Brighten the Lightbulb: 5 Ways to Inspire Ideas for YOUR Book

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There’s nothing elusive or complex about coming up with ideas. You do not need to sacrifice your first born child or fur baby to step into an abundance of ideas.  Within 20 minutes of the inspiration generating activities, you’ll have more ideas than you know what to do with. The secret of idea success is to know that your ideas start with YOU. When you think about what you enjoy, about your past experiences and your knowledge, you’re guaranteed a regular fountain of ideas.  Then what?

Let’s turn your inner fountain and get your creative juices flowing.

As you do the following exercises, work through them quickly. Resist the temptation of getting too much in your head and overthinking the process. Do them as quickly as you can, and then go and do something else for a few hours. (Yes, go watch a few seasons on Netflix or take a lap around the neighborhood.) This allows the ideas to marinate and take form in your subconscious mind.

When you return with a fresh mind, read through the ideas you generated, and jot down more thoughts as you read through your lists. Please don’t discard any ideas at this stage. The way to a brilliant, fantastic idea is by twisting an idea slightly, reversing it, or by combining several ideas into a new one.

Searching for gold nuggets within your idea list alerts your subconscious mind that what you create is very important to you. Over the next few days, you may get a nudge from a thought you had which says: “Write me down.” Do that right away, even if you’re in the middle of a conversation or you’re driving along the back country roads. (Safety alert: If you’re driving, pull over.) Write that idea down, because even if you’re one hundred per cent certain that you will remember that amazing idea you just had, believe me, you will forget it. Make it a habit from this day forward to write everything down that your mind generates.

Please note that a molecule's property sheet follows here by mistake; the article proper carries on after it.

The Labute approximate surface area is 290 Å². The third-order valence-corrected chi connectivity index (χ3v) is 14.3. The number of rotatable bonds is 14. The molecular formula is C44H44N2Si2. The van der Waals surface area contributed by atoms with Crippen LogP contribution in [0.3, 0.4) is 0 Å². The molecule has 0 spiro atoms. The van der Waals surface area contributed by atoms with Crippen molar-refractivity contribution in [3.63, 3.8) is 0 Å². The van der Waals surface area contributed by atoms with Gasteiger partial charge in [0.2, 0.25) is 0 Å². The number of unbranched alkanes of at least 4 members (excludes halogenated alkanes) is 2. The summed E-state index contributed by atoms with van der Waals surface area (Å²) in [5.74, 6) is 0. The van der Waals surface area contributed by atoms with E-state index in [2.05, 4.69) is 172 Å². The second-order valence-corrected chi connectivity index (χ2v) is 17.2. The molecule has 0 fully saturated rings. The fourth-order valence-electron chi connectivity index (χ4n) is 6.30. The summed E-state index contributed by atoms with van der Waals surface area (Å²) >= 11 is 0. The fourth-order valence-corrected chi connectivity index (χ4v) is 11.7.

When you stay alert to the idea hovering at the corners of your consciousness you will never be without a book in the works. This is how you turn your first book into a long series of books.

First thing in the morning is a great time to generate ideas. Set your alarm ten minutes early, then sit up in bed and write down 50 ideas.  No matter how silly it may seem – write it down.  After all, no one but you will see it.

Inspiration One: What you’re good at

Make a list of 20 things that you are good at. Refrain from thinking too much about this. Maybe you’re good at buying presents for people—you’ve got a knack for choosing just the right gift. Maybe you’re a good cook, or a great gardener, or a good parent (to humans and/or animals), or a good swimmer or a good networker. Or maybe you used to be good at one or more of these things.

For example: I grew up deaf in a hearing world.  I tried to adjust to a world very different than mine.  If I saw a gap in the market for a deaf woman living in Europe as a kiddo who managed to navigate the hearing world with great success, I’d feel comfortable writing more on that experience.

Inspiration Two: Your past experiences

Experiences sell. If you’ve been on vacation and were abducted by a group of drug dealers, it’s a book. (This actually happened to a client of mine.) If you’ve taught yourself how to speak eight languages fluently, it’s a book. People have written books about their illnesses and how they managed through it.  They’ve written about their addictions, and their fur babies. Browse through the bestseller lists online or at the local bookstore to see what personal experiences people are writing about.